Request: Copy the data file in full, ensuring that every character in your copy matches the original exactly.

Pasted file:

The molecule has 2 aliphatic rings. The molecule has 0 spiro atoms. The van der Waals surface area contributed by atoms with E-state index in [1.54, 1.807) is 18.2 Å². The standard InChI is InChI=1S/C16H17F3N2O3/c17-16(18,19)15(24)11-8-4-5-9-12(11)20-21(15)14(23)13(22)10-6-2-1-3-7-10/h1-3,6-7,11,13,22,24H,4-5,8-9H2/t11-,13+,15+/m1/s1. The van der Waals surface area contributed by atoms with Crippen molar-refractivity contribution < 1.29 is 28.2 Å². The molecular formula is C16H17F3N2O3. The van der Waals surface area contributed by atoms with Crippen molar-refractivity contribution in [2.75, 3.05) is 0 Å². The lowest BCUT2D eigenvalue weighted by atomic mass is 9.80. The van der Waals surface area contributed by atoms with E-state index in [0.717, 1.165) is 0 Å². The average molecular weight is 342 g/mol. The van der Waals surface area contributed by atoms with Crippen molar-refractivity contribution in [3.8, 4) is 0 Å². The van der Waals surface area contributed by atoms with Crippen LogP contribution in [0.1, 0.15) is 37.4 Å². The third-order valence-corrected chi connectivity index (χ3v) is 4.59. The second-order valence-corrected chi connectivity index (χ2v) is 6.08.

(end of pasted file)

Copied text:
The molecule has 2 aliphatic rings. The molecule has 0 spiro atoms. The van der Waals surface area contributed by atoms with E-state index in [1.54, 1.807) is 18.2 Å². The standard InChI is InChI=1S/C16H17F3N2O3/c17-16(18,19)15(24)11-8-4-5-9-12(11)20-21(15)14(23)13(22)10-6-2-1-3-7-10/h1-3,6-7,11,13,22,24H,4-5,8-9H2/t11-,13+,15+/m1/s1. The van der Waals surface area contributed by atoms with Crippen molar-refractivity contribution < 1.29 is 28.2 Å². The molecular formula is C16H17F3N2O3. The van der Waals surface area contributed by atoms with Crippen molar-refractivity contribution in [2.75, 3.05) is 0 Å². The lowest BCUT2D eigenvalue weighted by atomic mass is 9.80. The van der Waals surface area contributed by atoms with E-state index in [0.717, 1.165) is 0 Å². The average molecular weight is 342 g/mol. The van der Waals surface area contributed by atoms with Crippen molar-refractivity contribution in [3.8, 4) is 0 Å². The van der Waals surface area contributed by atoms with Crippen LogP contribution in [0.1, 0.15) is 37.4 Å². The third-order valence-corrected chi connectivity index (χ3v) is 4.59. The second-order valence-corrected chi connectivity index (χ2v) is 6.08.